Department of Plant Science, Macdonald Campus of McGill University, Sainte-Anne-de-Bellevue, Québec, H9X 3V9, Canada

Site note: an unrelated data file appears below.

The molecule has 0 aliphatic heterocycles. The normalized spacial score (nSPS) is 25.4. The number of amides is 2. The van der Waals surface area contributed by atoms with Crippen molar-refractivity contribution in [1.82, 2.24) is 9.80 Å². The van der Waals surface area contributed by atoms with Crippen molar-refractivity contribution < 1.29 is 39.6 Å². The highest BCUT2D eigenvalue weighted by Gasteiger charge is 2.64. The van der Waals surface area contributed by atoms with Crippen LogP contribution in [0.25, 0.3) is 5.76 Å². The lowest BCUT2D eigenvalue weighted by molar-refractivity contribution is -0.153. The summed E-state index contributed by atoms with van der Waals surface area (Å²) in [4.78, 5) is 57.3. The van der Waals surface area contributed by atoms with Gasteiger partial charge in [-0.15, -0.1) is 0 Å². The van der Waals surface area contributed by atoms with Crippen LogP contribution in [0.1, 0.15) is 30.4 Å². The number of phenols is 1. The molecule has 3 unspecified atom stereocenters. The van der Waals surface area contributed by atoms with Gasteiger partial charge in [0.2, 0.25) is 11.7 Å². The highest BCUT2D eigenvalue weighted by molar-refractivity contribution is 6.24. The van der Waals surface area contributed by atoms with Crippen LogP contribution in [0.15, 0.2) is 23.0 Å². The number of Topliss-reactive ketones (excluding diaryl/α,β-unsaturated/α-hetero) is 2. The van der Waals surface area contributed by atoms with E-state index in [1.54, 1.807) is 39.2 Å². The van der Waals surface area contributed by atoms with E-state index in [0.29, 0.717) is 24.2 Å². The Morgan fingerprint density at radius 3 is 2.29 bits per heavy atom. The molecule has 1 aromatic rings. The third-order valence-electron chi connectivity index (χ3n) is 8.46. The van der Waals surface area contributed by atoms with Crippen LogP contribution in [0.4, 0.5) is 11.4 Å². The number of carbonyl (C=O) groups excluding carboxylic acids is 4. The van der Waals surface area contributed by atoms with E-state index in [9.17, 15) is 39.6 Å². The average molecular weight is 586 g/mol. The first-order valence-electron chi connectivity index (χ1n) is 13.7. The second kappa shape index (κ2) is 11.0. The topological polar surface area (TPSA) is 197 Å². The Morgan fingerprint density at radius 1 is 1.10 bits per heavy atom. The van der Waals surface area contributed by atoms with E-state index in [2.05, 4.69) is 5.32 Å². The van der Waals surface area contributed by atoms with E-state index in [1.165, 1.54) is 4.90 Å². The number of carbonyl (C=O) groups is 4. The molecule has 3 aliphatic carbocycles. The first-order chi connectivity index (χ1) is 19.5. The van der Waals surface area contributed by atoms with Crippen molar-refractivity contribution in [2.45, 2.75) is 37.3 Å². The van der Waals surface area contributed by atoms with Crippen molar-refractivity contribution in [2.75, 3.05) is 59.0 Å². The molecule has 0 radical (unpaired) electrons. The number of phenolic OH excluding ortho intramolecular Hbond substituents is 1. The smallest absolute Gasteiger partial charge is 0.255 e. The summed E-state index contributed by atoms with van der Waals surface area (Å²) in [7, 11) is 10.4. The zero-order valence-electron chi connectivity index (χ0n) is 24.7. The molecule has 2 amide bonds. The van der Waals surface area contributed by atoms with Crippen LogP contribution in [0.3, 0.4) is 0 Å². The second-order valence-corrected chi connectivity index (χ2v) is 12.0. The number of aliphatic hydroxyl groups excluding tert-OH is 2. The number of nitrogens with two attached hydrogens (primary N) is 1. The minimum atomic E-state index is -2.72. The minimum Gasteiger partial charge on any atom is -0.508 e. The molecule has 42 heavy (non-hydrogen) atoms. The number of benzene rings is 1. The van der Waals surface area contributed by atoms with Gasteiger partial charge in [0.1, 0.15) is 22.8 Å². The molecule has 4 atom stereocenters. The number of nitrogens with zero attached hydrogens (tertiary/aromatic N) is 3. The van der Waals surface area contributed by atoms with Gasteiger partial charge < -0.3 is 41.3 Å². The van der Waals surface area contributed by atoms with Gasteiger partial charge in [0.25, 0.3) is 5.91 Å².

Two strains of Colletotrichum coccodes, the wild type (DAOM 183088) and T-20a, engineered with the necrosis- and ethylene-inducing peptide (NEP1) gene for hypervirulence on velvetleaf (Abutilon theophrasti, Medik.), were monitored in planta for the first 2 weeks after infection. Real-time quantitative polymerase chain reaction (QPCR) was used to assess the extent of colonization of both strains on velvetleaf using SYBR Green chemistry. Quantification of both strains was successful as soon as the conidia were sprayed on the leaves and up to 14 days after infection. The increase in fungal DNA amounts corroborated with the appearance of necrotic lesions on velvetleaf leaves infected with the wild-type strain. The wild-type C. coccodes was more efficient at infecting velvetleaf than the transgenic T-20a strain. In addition, detection of host DNA allowed us to quantitatively monitor the decrease in plant DNA amounts in response to wild-type strain infection. Expression of the NEP1 transgene by conventional retro-transcription (RT)-PCR was absent from T-20a growing on either V8 agar or in planta, suggesting that the gene may be silenced. The application of QPCR to monitor fungal growth was proven to detect the target organisms in planta prior to the appearance of symptoms.